My mother has dementia/Alzheimers along with a broken knee that they will not repair do to her mental status. She is currently in a nursing home. I firmly believe her mental situation began with the over use of hydrocodone for over 30 years and was acerbated by the trauma of breaking and disconnecting her knee cap. Since weaning her off of her meds (still in progress) we have regained much of her consciousness. I want to try CBD to help in her recovery or to help slow down the disease. I cannot find a dosage recommendation plus the nursing home/doctor does not recommend it. I would need to give it to her when I am there visiting (about 3 - 4 times per week). Is there a recommended dosage for dementia/Alzheimers?
Scientists have made a lot of progress in understanding how CBD produces its calming, pain-reducing, anti-inflammatory effects in the body—and there’s still more to learn. We know that CBD interacts with many different receptors, proteins, and other chemicals in the brain. These interactions create changes in the activity of neurotransmitters, hormones, and other cells throughout the brain and body. Through these interactions, CBD appears to be able to affect many of the body’s functions, from sleep-wake cycles and emotional regulation to inflammation, pain perception, and seizures.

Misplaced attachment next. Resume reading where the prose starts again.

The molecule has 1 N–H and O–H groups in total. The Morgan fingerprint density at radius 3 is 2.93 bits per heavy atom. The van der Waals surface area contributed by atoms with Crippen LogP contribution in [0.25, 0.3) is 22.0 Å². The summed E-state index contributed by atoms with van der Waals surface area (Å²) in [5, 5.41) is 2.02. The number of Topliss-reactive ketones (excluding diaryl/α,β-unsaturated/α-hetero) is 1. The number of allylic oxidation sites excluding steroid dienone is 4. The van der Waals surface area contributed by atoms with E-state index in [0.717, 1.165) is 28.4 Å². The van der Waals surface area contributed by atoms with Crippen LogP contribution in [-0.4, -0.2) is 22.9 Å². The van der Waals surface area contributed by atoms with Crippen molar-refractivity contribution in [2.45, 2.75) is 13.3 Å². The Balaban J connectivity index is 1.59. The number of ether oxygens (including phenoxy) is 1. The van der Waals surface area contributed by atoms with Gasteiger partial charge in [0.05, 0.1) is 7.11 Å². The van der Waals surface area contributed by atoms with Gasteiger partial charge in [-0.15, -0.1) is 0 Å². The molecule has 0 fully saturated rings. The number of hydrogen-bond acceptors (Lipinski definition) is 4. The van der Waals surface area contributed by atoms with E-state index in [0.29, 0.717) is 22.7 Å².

By popular demand, we have also begun to carry several, high quality CBD pet products as well. For general purpose applications, we carry several, tasty tincture and oral spray options that are highly effective. Likewise, Pharma CBD capsules provide CBD purity via capsular ingestion. In addition, we have partnered with Therabis, the quality CBD maker of “Stop the Itch” and “Calm and Quiet”, the pet lovers’ ultimate go-to’s. Find these products by browsing our exclusive online inventory.
Keep in mind that CBD levels may vary from crop to crop—even from plant to plant. However, below are some strains that have been bred to contain higher CBD levels, so they might be a good place to start. Check the map on their strain page to see if these are sold at a dispensary near you. We also recommend checking with dispensaries about the specifics of their strains’ CBD levels. It’s always a good idea to purchase only lab-tested products that clearly state the CBD/THC levels so you know what kind of experience to expect.
But, uh, what is it that CBD is supposed to do? I visited a cannabis dispensary in Boulder to find out what the hype was all about. After passing an ID check, I was introduced to a “budtender” who pointed me to an impressive array of CBD products — tinctures, skin patches, drink powders, candies, salves, massage oil, lotions, “sexy time personal intimacy oil” and even vaginal suppositories to treat menstrual cramps.
I have numerous areas of severe pain in my back,neck, legs, and feet, + have suffered for 25 years from Fibro. I was so impressed with this cream!! It takes so little - not even a full squeeze of cream to cover my entire foot, or my spine, neck, and lower back. The cream does NOT need to be massaged into the painful area - just applied to the surface. Less than five minutes later, whammo! Literally NO PAIN, and it lasted for most of the day. I'm talking hours upon hours of relief!
Third-party testing: Once a CBD oil is manufactured, CBD oil companies will often submit their products for third-party tests, which are conducted by non-company personnel to ensure the product is safe for public consumption and meets quality standards.CBD oils should always be accompanied with information about third-party tests; best practice is to avoid oils that do not supply these details.